|Mamas Inn Boutique Hotel, March 2015|
The journey north was fairly straightforward apart from being stopped by a police car - my mistake was turning my headlights off when dropping off Mr M and forgetting to turn them on again. Trying to navigate through the city, Lola II's phone refused to find a GPS signal and my phone insisted on directing us to go the wrong way along one-way streets at every opportunity, which left me thoroughly traumatised, especially given the police incident. Eventually we reached 'Mamas Inn Boutique Hotel', and it was AMAZING.
And the food. The food was also wonderful - the best B&B breakfast I've ever had. A bowl of fruit followed by perfectly cooked eggs, bacon, sausage, beans, hash browns and toast, and a tiny little choc chip muffin to finish. We tried the continental breakfast and pancakes next day. I can highly recommend Mamas Inn, and would go to Nottingham again just for the opportunity to stay there.
On Saturday we decided to go to Wollaton Hall and Deer Park. Although this was my first visit, the Hall seemed to me to be one of those places that you get taken to as a child and then becomes part of your childhood lore, drawing you back as an adult to revisit the wonders that made such an impression in those early days. My place of childhood wonders was the Natural History Museum in London, with its dodo and the reconstructed dinosaurs and the blue whale skeleton. Wollaton Hall's wonders, however, were much more eccentric and strange - the wall of animal heads, George the Gorilla, the tiger in the stairwell (or was it a lion? I forget). It seemed to exist in a time warp, slightly scruffy and reminiscent of the 70's.
Although there is no charge for entry to the Hall or Park, we decided to pay for a tour, and what a tour it was. The guide was astonishingly bad - Lola II struggled to actually understand what was being said, and I struggled to keep from laughing most of the time. She would talk about an aspect of the furniture or paintings or stonework or household staff, and we had no idea at all what she was talking about - she would wave in a general direction and we would look desperately around trying to locate the 'bushes', or the 'lions in the style of Venice' or whatever. The two best comments for me were firstly in the kitchen, where she encouraged us to pick up and handle the pies and meat - which were models made of plastic. The other was down in the cellar where she showed us the fresh water spring. "You can drink the water," she told us, "although I wouldn't. There was two girls on the tour the other day, and they drank some, but they was all right afterwards."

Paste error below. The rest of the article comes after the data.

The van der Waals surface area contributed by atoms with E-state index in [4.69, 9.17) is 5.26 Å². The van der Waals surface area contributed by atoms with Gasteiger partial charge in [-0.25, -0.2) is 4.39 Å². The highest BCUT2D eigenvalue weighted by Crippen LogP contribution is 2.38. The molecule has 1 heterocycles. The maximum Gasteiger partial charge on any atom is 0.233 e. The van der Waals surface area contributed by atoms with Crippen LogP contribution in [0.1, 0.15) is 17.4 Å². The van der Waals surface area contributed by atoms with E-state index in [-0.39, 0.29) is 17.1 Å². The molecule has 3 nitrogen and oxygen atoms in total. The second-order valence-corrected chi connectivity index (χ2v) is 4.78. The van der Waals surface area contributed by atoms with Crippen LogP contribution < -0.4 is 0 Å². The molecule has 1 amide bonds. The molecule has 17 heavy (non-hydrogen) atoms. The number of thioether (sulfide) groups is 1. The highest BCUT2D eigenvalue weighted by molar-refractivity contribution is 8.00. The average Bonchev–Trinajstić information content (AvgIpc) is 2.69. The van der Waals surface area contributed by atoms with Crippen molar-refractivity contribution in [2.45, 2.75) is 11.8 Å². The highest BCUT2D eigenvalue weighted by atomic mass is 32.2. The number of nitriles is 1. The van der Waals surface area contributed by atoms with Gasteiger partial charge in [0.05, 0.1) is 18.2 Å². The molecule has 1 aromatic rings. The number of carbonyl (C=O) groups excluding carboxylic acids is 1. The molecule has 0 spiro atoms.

After that we went to the cinema. I had looked in vain for anything more cultural, but there wasn't a single theatre performance or concert in the whole city on Saturday night, except at Rock City. So we went to the pictures.
On Sunday we decided to visit the city itself, and after visiting the best public toilets I've ever been to we had a tour of the Council House. This time the guide announced herself to be an accredited Blue Badge guide, but there was still a touch of the insane about her - Lola II thought she might be a frustrated actor. We met Mr M and other friends in the Galleries of Justice museum where we declined to take the tour but looked around the free galleries showing stuff about World War I and an confusing account of the detection and trial of a serial murderer. Then we had lunch, and cake, and it was time to go home.